PSALM warned vs passing on class suit costs | Inquirer Business

PSALM warned vs passing on class suit costs

/ 02:00 AM September 05, 2014

An electricity consumer group has warned Power Sector Assets and Liabilities Management Corp. (PSALM) against passing on to consumers its cost for settling a class suit that requires the state firm to cough up over P60.24 billion.

Teddy Casiño, the convenor of the group called Power, said in a statement that state firm PSALM should not charge consumers an estimated P0.5143 per kilowatt-hour (kWh) hike in power rates in order to meet its legal obligation.

The class suit was against the National Power Corp. (Napocor), whose debts and assets are being managed by PSALM as part of the deregulation of the energy sector.


“PSALM should not punish us consumers for its mistakes. From an initial amount of P34.7 billion in 2011, the amount has bloated to P60 billion to include lawyers’ fees, interests and damages that have nothing to do with the consumers and everything to do with PSALM’s mishandling of this matter,” Casiño said.


Instead of implementing a universal charge, PSALM should negotiate with its former employees for a lower but just, fair and acceptable amount. “The management’s refusal to do so for so many years has caused the original amount to increase to what it is now,” Power said.

Power also called on PSALM to look for other sources of funding for the settlement, including collecting the balance of payments for assets and contracts that were privatized in the past.

“We understand that the National Grid Corporation of the Philippines (NGCP) still owes the government P51 billion in concession fees while Aboitiz Power Corp. and San Miguel Corp. has a balance of around P129 billion for its purchased IPP (independent power producer) contracts. There is also the Malampaya Fund and the annual appropriations from Congress. Maybe PSALM executives can reduce their perks,” Casiño said.

Power said that raising electricity rates would impose greater hardships on consumers and further make local industries uncompetitive.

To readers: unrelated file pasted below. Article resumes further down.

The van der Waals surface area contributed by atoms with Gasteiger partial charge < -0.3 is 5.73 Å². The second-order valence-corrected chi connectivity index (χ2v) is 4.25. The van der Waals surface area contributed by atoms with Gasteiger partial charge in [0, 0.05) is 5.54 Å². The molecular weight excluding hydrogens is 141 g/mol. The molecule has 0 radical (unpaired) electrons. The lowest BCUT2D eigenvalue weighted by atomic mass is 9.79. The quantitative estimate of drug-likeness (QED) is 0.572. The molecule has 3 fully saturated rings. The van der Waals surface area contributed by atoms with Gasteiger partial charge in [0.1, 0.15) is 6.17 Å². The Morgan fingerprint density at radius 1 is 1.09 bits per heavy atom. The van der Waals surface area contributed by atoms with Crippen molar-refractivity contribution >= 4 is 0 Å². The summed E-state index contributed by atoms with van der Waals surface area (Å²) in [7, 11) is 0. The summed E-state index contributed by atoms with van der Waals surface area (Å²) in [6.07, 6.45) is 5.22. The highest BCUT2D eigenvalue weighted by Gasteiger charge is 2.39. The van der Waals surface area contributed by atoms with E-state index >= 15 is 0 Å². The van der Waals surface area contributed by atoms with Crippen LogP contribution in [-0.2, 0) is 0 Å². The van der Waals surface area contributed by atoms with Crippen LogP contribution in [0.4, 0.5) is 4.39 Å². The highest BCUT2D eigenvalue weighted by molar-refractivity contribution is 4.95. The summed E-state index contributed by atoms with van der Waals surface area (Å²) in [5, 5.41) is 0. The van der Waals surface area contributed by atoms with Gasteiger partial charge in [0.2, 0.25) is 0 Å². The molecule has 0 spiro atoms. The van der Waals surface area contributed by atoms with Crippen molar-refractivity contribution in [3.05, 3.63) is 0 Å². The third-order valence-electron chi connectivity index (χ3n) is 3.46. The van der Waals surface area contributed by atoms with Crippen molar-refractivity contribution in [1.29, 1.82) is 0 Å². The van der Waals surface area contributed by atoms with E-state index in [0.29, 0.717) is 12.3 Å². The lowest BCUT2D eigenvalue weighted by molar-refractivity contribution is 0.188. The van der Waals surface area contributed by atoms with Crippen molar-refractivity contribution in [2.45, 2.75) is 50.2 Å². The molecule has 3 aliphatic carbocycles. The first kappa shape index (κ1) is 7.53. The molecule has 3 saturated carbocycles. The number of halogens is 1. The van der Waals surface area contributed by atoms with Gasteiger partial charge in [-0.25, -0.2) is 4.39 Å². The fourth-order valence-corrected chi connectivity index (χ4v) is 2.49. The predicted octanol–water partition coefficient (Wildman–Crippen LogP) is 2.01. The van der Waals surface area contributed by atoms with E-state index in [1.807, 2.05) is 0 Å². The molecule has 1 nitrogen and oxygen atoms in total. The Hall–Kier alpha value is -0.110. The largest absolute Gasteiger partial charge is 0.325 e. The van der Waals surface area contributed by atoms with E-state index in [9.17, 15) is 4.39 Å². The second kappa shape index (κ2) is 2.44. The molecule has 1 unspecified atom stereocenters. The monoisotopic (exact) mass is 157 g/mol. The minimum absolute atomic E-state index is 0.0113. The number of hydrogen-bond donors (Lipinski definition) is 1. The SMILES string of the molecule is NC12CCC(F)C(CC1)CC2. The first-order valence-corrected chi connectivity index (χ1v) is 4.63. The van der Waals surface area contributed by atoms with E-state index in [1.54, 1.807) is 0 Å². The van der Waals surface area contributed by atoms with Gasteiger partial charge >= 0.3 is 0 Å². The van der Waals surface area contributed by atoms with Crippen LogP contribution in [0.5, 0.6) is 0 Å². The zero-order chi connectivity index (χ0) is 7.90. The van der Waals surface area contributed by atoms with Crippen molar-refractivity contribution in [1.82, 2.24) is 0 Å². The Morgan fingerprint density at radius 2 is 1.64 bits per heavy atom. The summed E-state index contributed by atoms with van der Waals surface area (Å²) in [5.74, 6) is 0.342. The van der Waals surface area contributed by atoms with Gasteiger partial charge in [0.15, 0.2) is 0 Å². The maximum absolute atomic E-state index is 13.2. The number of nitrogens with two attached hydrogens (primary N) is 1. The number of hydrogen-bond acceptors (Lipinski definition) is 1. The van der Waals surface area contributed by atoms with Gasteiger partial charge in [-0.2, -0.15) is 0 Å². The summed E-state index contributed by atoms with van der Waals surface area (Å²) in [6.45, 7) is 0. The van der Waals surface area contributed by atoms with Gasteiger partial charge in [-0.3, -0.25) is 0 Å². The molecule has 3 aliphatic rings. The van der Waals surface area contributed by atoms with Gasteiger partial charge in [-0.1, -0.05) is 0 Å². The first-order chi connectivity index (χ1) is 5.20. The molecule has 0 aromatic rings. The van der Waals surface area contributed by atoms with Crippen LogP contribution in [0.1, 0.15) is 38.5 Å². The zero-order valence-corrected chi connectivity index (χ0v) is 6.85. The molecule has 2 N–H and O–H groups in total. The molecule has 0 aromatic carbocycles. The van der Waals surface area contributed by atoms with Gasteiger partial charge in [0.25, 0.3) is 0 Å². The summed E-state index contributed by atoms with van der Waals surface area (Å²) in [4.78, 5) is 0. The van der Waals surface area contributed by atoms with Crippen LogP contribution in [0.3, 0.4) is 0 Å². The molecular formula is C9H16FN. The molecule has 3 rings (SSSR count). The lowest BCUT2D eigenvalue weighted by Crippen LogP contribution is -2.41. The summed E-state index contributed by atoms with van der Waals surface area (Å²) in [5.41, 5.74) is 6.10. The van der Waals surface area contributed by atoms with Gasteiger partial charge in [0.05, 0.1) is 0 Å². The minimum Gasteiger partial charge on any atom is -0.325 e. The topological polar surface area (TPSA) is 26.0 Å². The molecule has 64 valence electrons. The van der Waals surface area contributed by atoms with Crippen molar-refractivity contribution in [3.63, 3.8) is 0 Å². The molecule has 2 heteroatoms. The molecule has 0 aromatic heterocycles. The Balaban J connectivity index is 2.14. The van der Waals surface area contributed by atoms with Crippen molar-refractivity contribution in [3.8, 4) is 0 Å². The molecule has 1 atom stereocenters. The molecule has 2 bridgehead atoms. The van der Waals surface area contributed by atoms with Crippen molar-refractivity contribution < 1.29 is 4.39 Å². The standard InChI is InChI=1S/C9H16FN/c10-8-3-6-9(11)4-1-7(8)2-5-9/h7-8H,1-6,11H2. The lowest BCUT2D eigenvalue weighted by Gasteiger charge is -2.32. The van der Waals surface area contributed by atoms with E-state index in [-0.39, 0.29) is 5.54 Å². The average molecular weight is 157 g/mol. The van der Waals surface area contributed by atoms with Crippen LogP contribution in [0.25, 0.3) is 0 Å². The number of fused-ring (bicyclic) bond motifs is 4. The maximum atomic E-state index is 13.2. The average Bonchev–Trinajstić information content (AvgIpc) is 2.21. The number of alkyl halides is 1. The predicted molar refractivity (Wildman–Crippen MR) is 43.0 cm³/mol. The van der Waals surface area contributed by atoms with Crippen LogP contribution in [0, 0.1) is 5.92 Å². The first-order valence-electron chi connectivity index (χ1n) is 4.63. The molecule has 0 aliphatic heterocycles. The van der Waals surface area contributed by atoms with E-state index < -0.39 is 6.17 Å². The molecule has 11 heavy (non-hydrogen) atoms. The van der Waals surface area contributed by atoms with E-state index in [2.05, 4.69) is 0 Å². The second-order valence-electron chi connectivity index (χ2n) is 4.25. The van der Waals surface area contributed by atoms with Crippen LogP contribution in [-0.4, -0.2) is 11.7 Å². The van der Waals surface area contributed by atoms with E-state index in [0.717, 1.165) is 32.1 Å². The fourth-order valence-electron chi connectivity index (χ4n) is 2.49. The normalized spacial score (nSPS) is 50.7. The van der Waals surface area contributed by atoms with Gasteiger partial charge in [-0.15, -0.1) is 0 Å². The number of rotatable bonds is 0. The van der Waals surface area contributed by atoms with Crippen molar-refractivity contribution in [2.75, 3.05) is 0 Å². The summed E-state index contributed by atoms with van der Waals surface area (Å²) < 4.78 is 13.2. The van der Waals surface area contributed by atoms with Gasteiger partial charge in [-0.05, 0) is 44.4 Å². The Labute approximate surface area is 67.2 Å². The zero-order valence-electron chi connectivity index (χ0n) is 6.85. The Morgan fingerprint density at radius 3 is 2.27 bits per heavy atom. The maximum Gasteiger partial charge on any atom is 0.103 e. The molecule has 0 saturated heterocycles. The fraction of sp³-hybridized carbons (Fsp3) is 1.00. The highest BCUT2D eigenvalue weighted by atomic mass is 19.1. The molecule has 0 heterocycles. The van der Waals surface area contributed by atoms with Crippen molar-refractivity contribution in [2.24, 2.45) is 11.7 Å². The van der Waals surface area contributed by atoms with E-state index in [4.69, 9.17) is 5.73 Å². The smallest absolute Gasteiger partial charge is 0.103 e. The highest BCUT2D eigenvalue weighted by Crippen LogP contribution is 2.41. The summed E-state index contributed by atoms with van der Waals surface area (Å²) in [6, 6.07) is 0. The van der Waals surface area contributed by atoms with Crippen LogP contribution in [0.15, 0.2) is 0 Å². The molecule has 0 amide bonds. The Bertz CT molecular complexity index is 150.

PSALM is presently seeking ways of ensuring its cash flow as it faces the P60.24 billion settlement.

Earlier, the Regional Trial Court of Quezon City issued the garnishment notices in accordance with the Supreme Court Special Third Division’s resolution dated June 30 on the case filed by Napocor-Dama against Napocor. PSALM’s alleged payables was set by the sheriffs at P60,244,316,841.88 for the class suit petitioners, which comprise around 8,018 beneficiaries based on the petitioners’ representation to the Supreme Court. The amount includes a 10-percent lien amounting to P6,024,431,684.18 for the petitioners’ two lawyers and P1,807,329,725.25 for the Quezon City court as fees and costs for the execution of the Supreme Court’s resolution.


Ledesma said government funds dedicated for specific public uses may not be diverted for other purposes and seized under writs of garnishment to satisfy monetary judgments by courts. Instead, he said, all disbursements of public funds should be covered by an appropriation from Congress in order to avoid disruption of public functions. Ledesma also said that a money claim against the government should first be filed with the Commission on Audit, given its primary jurisdiction to examine, audit and settle all claims against the government.

The 2001 Electric Power Industry Reform Act unbundled Napocor, making way for the creation of PSALM to privatize or sell off Napocor’s assets and pay its debts. Napocor employees were terminated as part of its reorganization, and although many were rehired, the workers contested that they got lower pay and that new arrangements increased contractualization in their workplace.

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TAGS: Business, Class suit, electricity, power, PSALM, Teddy Casino

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